We will remember them

Joseph Heath Sherlock

Born in 1896, Private Joseph Heath Sherlock was the youngest of 4 children who grew up in Bolton, Lancashire. His own father, Joseph Snr was a carpenter and it was a trade that he would follow. In World War I, Joe joined up like so many other young men of his generation. They were to become the list generation as that conflict took its bloody and relentless toll. Somehow young Joe Sherlock survived it and returned home.
It was meant to be a homecoming fit for heroes but like thousands of others only struggle and hardship were there to greet the veterans of the Great War.
In the early 1930s Joe, by this time married with a young family decided to immigrate to Canada to try establishing a better standard of living and hoping for a brighter future for his young family. Soon after however the great depression hit North America hard and he was forced to return to Bolton. Once home he secured work at Hick Hargreaves as a joiner.
As a former veteran he also enlisted in the local reserve unit and four days after the start of World War 2 he was called up full time, with the Royal Army Service Corps (RASC) and began making preparations to be sent to France.
Shortly after Private Sherlock left the UK for France as part of the British Expeditionary Force. Once the massive German attack came in April/May 1940 Sherlock and his unit did in fact cross at another French port and safety, but soon after received orders to return to France to assist other Royal Army Service Corps units who were struggling to escape. They needed experienced Non-Commissioned Officers (NCOs) such as Joe to help organise the evacuation of the remaining men. So back to France he went and within a short period of time found himself, along with dozens of RASC companies converging on St. Nazaire.
Joe’s unit most likely boarded Lancastria early in the morning. He would have been familiar with the sea having crossed the Atlantic trying for a new life in Canada. Most likely he may have cast his mind back to the rough North Atlantic seas, knowing it was easier on the stomach and the head to be as low down in the vessel as possible to negate the worst effects of sea sickness. Like many other army units he was probably ordered well below decks as no one could have predicted her fate in just a few short hours.
At 44, Joe was no fresh-faced idealist. He would have seen at first hand the horrific result of war. Other men in the unit would have looked to him for guidance and reassurance. But nothing could have prepared the men for the forthcoming attack and the speed at which Lancastria would sink. With every deck crammed full of men, each with one objective in mind once they felt the Lancastria shudder and drop beneath their feet, it would have been impossible to maintain order and quell panic as everyone made a chaotic rush for the exits.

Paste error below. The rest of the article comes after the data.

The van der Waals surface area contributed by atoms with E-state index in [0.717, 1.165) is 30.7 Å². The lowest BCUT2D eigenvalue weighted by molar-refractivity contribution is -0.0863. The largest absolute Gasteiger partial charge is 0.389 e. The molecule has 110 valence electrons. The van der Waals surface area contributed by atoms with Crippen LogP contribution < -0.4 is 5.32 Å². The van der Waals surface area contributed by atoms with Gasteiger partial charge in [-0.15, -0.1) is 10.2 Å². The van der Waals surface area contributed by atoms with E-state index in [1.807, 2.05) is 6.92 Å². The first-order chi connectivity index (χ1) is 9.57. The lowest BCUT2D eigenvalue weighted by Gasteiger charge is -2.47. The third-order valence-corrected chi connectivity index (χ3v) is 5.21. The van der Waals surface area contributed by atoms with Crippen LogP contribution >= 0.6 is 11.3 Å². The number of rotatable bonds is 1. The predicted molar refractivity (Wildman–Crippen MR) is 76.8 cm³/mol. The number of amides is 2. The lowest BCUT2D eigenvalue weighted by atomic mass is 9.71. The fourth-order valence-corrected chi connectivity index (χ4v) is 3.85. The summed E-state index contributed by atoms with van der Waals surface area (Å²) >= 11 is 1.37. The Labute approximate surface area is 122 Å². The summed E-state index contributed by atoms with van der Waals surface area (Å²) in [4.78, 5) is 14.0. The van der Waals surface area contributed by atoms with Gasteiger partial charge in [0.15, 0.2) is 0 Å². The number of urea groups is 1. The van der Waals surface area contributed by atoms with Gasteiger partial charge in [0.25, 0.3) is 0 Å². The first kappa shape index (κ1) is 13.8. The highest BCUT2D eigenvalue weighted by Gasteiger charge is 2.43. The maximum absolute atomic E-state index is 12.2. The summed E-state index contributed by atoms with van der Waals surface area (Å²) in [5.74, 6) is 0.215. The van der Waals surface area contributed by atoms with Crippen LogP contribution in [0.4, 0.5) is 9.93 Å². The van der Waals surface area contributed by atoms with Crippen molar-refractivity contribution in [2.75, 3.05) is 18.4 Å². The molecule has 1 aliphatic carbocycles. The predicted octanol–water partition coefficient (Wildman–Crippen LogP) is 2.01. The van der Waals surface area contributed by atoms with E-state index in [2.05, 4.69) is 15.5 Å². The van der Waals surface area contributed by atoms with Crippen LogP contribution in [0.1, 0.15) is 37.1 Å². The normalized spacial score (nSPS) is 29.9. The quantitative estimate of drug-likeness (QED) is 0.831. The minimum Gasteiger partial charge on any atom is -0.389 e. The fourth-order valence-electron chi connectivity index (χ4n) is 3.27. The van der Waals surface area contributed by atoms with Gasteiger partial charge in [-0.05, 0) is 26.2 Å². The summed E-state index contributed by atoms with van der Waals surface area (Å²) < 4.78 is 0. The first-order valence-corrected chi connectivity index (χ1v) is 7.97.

We will never know of Joe made it to the top deck and ended up being one of hundreds left on the turning hull sinking defiantly as the German bombers continued the attack. What we do know is that his body was never found and most likely he remained below decks urging and pushing the men in his company up the tight stairwells, the unit he had been sent back to return to the UK.
Two months later and his family have still not heard any word. Then finally news arrives in late August. Private Joseph Heath Sherlock is missing in action believed killed aboard the troopship Lancastria. News of the sinking is suppressed by the British media and although it finally does break, only after an American newspaper releases details, the British press run the story for little more than 2 days, before it becomes buried by other events.
Joe’s family, his wife Annie and their children Theresa, Edna, Joseph and Frances are left devastated by the news. There is no state support for the families of veterans and they struggle on the best they can with the only reminder of their father, a few photographs, a scroll commemorating his life and his medals.
In 1986 Joe’s widow passed away and with her, mysteriously, the scroll and the medals. 20 years later however and they resurface again from an anonymous seller during an online auction. The Lancastria Archive, eager to ensure they are not lost to someone with no direct connection to the disaster, bought the medals and appealed through a newspaper in Bolton for information about Joe.
Joe’s son, also called Joseph, comes forward, “I was so proud of my father and he was a real hero. It was terrible when we received the letter saying he was missing in action.
“It was very hard for my mother because there was no body, and the medals were something we had to remind us of him.”
The Association is now making arrangements to return the medals and scroll to the Sherlock family.